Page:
Astex Pharmaceuticals Enters Clinical Trial Collaboration to Explore the Potential of Combining Guadecitabine (SGI-110) with Atezolizumab in the Treatment of Acute Myeloid Leukemia
Pleasanton, CA, USA, April 19th, 2016. Astex Pharmaceuticals, Inc., a pharmaceutical company dedicated to the development of novel small molecule oncology therapeutics, announced today that it has entered into a clinical collaboration with Genentech. The collaboration will evaluate the potential for combining Astex’s next generation hypomethylating agent, guadecitabine (SGI-110), with Genentech’s investigational anti-PD-L1 monoclonal antibody, atezolizumab, in the treatment of acute myeloid leukemia (AML). An initial Phase 1b study will investigate the safety and pharmacology of the combination.
The collaboration will test the hypothesis that upfront “priming” of patients’ immune systems with guadecitabine, an epigenetic investigational drug, may result in enhanced responses to immunotherapy. The hypothesis is based on the observation that guadecitabine demethylates and induces re-expression of tumor associated antigens, as well as inducing or upregulating the expression of immune checkpoints such as programmed death 1 (PD-1), and programmed deathligand 1 (PD-L1) and 2 (PD-L2), rendering the tumor more immunogenic, and more susceptible to treatment with a checkpoint inhibitor antibody such as atezolizumab (Maio et al, Clin. Cancer Research, 2015; 21:4040-47).
Guadecitabine has been evaluated in multiple Phase 1 and Phase 2 trials to investigate its potential in the treatment of a range of cancers. Astex has recently completed a large (over 400 patients) randomized Phase 1/2 study in patients with myelodysplastic syndromes (MDS) or AML. The trial included a Phase I dose escalation stage (93 patients) and a randomized Phase 2 stage (308 patients) that investigated four different patient populations: treatment naïve and relapsed/refractory AML and MDS. The trial demonstrated that guadecitabine was clinically active and well tolerated in all four patient groups. The results from the Phase 1 portion of the trial were recently published in Lancet Oncology (http://www.thelancet.com/journals/lanonc/article/PIIS1470-2045%2815%2900038-8/abstract). Additional information about the study can be found online at http://clinicaltrials.gov/ct2/show/NCT01261312.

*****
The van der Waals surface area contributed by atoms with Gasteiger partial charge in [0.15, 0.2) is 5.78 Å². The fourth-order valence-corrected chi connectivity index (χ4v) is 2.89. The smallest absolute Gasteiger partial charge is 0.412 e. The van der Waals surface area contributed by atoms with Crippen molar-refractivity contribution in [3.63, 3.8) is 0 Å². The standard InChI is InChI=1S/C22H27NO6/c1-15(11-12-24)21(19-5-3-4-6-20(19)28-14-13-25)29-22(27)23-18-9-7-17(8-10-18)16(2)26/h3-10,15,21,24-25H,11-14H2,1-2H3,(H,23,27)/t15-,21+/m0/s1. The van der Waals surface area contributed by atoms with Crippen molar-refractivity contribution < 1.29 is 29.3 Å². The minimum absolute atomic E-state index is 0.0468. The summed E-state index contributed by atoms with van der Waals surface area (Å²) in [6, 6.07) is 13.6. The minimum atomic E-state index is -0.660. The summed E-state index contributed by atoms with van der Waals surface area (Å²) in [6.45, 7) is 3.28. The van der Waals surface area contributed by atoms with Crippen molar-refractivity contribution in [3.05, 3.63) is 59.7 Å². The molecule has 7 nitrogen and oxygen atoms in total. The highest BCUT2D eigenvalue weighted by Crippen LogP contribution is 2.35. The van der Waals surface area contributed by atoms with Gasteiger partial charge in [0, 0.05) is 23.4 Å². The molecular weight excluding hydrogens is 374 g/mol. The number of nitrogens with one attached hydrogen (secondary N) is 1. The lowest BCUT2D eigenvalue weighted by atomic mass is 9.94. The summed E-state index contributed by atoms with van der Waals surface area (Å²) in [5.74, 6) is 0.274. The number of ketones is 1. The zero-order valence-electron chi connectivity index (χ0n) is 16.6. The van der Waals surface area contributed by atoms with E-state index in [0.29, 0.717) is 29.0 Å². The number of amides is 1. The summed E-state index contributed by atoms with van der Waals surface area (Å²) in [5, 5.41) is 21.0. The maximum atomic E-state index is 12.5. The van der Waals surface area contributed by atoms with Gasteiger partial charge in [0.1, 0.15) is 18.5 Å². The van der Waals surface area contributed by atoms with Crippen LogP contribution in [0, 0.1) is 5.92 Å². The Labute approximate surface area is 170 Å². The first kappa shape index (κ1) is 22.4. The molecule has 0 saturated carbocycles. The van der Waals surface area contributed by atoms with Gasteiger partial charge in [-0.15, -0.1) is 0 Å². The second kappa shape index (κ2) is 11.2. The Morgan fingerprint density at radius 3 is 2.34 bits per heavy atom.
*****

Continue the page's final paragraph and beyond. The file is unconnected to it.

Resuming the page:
Guadecitabine is now being evaluated in the ASTRAL-1 trial, a large, global, randomized 800-patient study in treatment naïve AML patients who are unfit to receive, or unsuitable for, intensive induction chemotherapy. The trial compares guadecitabine with physician’s choice of low-dose cytarabine, decitabine or azacitidine. Additional information about the study can be found online at: https://www.clinicaltrials.gov/ct2/show/NCT02348489.
Mohammad Azab, Astex’s President and Chief Medical Officer said: “We are delighted that Genentech has chosen to partner with Astex on this exciting study. The idea of combining epigenetic therapies such as guadecitabine with immune checkpoint inhibitors such as atezolizumab, has the potential to open up new therapeutic options with enhanced outcomes for patients with a range of cancer types. Astex is committed to exploring the broad potential of guadecitabine as a “backbone” therapy for use in immunotherapy combinations.